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The Neuroscience and Public Policy dual degree will respond to growing demands for employees with strong combinations of technical and policy skills in academia, government, and business.
In academic settings, public policy schools and biology departments are increasingly recognizing the importance of hiring faculty who can link biology and science and technology policy. Perhaps just as importantly, faculty who are trained in biology and public policy will be well situated to help universities grapple with the growing range of challenges to research policy, including human subjects, conflict of interest, animal welfare, biological departments and chemical safety and security, patenting, and more. Such faculty will be valuable members of biology departments or, if they choose to pursue these issues on a full-time basis, candidates for faculty positions in bioethics programs.
In government contexts, two career tracks have emerged for students with strong technical and policy skills. One is in the area of research management. Currently, a range of federal agencies, including the National Institutes of Health, National Science Foundation, Office of Science and Technology Policy, Centers for Disease Control, Department of Health and Human Services, Defense Department, and others, employ biologists in research management, program management (including management of funding programs), and leadership positions. The La Follette core curriculum provides an ideal mix of policy analysis and management skills designed especially for government management and policy analysis career tracks in these types of positions.
Second, over the next decade, we also anticipate that federal agencies, Congress, and state governments will increasingly be challenged to consider new laws and new regulatory systems governing the use of range of new biological technologies. Already, debates have begun to surround technologies such as genetic engineering and stem cells. As these debates expand and acquire political significance, scientific leaders with skills that bridge the biological sciences and policy analysis will be called upon to fill positions on legislative staffs, at private-sector think tanks and consulting organizations, at regulatory agencies, and at scientific institutions such as the National Academy of Sciences, National Research Council, and National Institute of Medicine. A good opportunity for exploring options in this area is through the Science and Technology Policy Fellowship program offered by AAAS an other, closely related postdoctoral internship programs in Washington, DC, such as at NIH.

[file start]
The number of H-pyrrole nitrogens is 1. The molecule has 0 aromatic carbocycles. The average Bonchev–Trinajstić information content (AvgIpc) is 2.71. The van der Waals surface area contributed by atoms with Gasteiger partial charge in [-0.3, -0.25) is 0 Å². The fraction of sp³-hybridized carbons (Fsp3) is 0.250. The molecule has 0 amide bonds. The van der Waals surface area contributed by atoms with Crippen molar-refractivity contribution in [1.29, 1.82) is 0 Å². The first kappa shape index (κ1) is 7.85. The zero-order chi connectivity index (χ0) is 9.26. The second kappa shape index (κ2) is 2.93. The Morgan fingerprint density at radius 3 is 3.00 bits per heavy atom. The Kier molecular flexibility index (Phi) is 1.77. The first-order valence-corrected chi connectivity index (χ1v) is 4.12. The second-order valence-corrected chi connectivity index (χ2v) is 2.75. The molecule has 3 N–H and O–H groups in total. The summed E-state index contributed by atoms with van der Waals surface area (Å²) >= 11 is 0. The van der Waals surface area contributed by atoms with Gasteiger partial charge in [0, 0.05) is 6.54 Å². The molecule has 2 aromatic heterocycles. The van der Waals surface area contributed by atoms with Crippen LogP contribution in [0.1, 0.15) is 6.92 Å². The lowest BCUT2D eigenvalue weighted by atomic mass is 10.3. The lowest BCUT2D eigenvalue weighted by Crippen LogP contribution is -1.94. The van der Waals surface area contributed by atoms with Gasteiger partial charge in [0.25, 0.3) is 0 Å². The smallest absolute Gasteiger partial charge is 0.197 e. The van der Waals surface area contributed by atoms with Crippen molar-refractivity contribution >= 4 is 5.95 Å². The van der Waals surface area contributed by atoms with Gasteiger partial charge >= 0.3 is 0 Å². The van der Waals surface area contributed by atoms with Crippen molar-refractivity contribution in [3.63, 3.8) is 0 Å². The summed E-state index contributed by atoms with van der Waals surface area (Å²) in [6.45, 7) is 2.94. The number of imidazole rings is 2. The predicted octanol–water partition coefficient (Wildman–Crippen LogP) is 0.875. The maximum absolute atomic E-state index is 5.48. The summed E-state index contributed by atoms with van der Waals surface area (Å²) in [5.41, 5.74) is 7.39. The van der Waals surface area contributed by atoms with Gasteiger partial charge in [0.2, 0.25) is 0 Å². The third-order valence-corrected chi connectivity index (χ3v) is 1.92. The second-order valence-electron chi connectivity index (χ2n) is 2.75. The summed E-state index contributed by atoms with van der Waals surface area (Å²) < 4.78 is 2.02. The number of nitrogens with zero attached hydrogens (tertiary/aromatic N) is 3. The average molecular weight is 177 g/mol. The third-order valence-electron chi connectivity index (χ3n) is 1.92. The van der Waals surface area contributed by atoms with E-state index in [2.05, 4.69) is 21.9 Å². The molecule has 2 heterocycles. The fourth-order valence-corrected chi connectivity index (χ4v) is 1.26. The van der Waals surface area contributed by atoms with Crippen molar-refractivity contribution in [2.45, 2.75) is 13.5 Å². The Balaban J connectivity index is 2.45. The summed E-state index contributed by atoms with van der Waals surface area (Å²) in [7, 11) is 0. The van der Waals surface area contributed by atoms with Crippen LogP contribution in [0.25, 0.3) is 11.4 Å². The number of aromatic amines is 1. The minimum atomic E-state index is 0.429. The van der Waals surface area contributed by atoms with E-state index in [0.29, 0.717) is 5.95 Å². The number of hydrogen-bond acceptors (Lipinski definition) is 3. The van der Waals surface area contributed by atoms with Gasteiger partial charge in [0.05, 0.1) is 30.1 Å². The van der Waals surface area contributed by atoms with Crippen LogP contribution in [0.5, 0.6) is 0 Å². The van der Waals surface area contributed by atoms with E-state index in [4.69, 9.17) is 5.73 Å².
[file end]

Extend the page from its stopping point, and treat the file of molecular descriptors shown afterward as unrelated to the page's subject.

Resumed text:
Beyond academic and government contexts, the private sector can be expected to increase its demand for students with technical and policy training. A major trend in government policy has been the outsourcing of a great deal of technical policy analysis to major consulting firms, many of whom are likely to increase their demand for biology and policy training. In addition, biotechnology firms have increasingly begun developing their own bioethics advisory panels to govern in-house research. Here, too, is an opportunity for students trained in biology and policy to make an immediate impact in the private sector.